At Admiral Marina we tried in earnest to live up to everyone's expectations of doing nothing but lazing at the pool acting retired. I swam a little but the most exertion Frank wanted to expend was walking into the pool while keeping his beer hand out of the water. This is the life, at least until the monsoon rains hit each afternoon causing everyone to race for shelter from the lightening part of the storms. We heard that yet another yacht has been hit. Sitting ducks is what we are and yet there isn't a thing to be done about it but pray. We have enjoyed reuniting with Bob and Isabel from the yacht, Bicho Vermelho, a Brazilian couple whom we'd met in Opua, NZ in 2009. We have introduced them to the Class of 2012 (the group with whom we are now cruising).
Sunday was the Sail Malaysia Rally's official welcome reception and buffet. They keep feeding us like we are royalty. If we don't watch it we will all bear a strong resemblance to King Henry VIII!
Monday morning, we piled into large motor coaches to embark on a tour of the historic and ancient town of Malacca or Melaka (the historic name for the town) that is considered the birthplace of Malaysia. The town is a study in convergence of cultures, religions, and architecture. Originally settled by Sumatrans, then "discovered" by the Chinese, and greatly influenced by Dutch, Portuguese and Indians, it is now largely a tourist destination. Our first stop was a beautiful and rather small Chinese temple, followed by a trip to the Cheng Ho museum to see the history of Melaka from the Chinese perspective. It housed scores of artifacts from the Tang and Ming Dynasties and related the exploits of Zhen He, aka Cheng Ho, the Chinese eunuch cum explorer, mariner, admiral and diplomat. The museum was built over an excavation site where ancient wells and fields of Chinese pottery were unearthed. They were left intact, and have been marked by barriers. It was truly fascinating. Some of the pottery was brilliantly restored and preserved.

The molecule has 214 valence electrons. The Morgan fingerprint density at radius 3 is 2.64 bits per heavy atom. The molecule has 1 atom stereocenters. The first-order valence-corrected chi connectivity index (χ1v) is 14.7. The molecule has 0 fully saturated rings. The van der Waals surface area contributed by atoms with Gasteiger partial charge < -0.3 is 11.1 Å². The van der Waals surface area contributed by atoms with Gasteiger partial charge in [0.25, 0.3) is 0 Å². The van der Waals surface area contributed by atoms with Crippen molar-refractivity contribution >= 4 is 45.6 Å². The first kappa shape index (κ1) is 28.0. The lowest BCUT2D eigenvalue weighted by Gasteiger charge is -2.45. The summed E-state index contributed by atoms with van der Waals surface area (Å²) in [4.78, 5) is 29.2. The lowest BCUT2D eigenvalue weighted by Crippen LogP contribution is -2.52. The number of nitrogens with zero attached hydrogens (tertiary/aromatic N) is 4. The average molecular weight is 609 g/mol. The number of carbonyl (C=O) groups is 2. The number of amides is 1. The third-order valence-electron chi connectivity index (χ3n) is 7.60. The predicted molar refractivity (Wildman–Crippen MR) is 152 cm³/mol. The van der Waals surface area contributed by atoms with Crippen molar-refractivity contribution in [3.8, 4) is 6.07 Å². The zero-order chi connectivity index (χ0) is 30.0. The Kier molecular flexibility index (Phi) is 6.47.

Walking through the modern city we passed a number of ruins from the 1500's and 1600's, stopping in at "Fort A Famosa" and the remains of the mission of St. Francis Xavier. Today of course there is not much left of either other than the droves of souvenir hawkers and artists. We purchased some charcoal sketches of the mission, the Chinese temple and the old town, looked down into an empty crypt at the mission where people toss coins, hoping for a Blessing and then moved on to the shopping district where, according to Frank we could purchase future garage sale items. Not true, but he was happy when I parked him with the boys and went shopping with Ute and Isabel. Soon the driver came for us motioning it was time to leave. We hadn't seen enough and wished we had followed the example of some friends who rode the bus in, got a hotel for the night and planned to find transport home tomorrow. Because we are hoping to remain in Malaysia/Thailand for a year or so perhaps we'll get a chance to return.